I thought I understood satire when I read Jonathan Swift’s “A Modest Proposal.” But reading Swift’s Gulliver’s Travels solidified the meaning of satire for me. The two works seemed to illustrate the difference between telling and showing. Reading “A Modest Proposal” was like reading a textbook example of satire, while experiencing the nuances and humor

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I loved reading Robinson Crusoe by Daniel Defoe, despite the fact that it was written with 1700s archaic language, with long sentences stringing thoughts together, with essentially no dialog and no characters (beyond Robinson Crusoe himself), and with basically no plot. And yet, I loved it. Putting in to words why I loved it is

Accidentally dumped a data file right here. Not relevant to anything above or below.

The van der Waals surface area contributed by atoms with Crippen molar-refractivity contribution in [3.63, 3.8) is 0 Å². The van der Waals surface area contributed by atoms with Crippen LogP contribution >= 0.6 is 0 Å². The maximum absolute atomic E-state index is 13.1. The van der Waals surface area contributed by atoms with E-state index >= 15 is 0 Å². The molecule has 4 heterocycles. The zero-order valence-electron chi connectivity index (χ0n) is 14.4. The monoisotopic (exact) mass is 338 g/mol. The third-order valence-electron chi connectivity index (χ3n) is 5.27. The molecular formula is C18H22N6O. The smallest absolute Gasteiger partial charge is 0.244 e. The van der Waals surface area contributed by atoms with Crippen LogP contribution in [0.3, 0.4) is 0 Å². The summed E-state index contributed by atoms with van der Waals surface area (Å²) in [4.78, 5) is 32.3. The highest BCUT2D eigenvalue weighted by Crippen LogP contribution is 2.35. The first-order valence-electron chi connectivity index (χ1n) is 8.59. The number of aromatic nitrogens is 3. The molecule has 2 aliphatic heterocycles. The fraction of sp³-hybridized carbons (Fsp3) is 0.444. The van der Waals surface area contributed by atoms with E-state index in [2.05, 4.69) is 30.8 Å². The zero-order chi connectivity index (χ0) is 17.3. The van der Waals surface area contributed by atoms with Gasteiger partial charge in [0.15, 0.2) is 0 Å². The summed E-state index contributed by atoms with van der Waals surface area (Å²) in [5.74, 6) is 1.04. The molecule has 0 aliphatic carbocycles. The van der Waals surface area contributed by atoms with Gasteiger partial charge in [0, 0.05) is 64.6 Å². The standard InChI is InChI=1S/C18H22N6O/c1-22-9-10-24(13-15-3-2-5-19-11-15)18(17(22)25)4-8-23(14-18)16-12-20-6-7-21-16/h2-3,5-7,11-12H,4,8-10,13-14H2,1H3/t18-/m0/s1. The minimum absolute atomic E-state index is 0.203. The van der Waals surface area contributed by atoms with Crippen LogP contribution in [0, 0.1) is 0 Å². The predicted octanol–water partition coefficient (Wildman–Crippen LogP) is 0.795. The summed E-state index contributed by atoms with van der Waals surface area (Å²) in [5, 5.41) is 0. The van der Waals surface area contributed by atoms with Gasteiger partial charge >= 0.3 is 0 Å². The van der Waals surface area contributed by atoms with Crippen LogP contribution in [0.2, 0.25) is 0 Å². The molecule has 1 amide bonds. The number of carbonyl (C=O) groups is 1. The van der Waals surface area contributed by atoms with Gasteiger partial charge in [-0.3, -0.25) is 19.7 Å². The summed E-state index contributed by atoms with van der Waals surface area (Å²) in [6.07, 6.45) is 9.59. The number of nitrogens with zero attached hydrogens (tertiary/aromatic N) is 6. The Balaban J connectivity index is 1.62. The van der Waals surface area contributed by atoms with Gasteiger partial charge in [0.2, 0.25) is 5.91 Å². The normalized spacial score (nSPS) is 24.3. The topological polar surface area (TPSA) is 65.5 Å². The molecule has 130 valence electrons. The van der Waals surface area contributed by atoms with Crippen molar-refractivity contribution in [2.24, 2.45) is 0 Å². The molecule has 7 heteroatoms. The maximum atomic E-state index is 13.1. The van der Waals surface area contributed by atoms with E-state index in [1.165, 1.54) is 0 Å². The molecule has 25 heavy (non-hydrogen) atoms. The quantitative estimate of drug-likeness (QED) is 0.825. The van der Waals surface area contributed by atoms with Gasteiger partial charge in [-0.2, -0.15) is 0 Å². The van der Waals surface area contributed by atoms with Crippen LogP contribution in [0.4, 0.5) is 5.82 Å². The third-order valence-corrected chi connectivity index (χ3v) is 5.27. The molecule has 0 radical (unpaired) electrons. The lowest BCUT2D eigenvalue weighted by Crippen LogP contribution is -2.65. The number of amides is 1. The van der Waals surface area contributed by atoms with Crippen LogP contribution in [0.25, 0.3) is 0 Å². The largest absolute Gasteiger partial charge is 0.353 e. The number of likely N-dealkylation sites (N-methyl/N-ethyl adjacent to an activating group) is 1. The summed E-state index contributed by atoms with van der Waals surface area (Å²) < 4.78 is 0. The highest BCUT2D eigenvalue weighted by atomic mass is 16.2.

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In the history of western children’s literature, after Pilgrim’s Progress came Isaac Watt’s elegies for children, Divine Songs. But while Pilgrim’s Progress was actually intended for adults and children learned from it, Divine Songs was intended to be for children. And while Pilgrim’s Progress actually does have some relevance for Christians today (even given how

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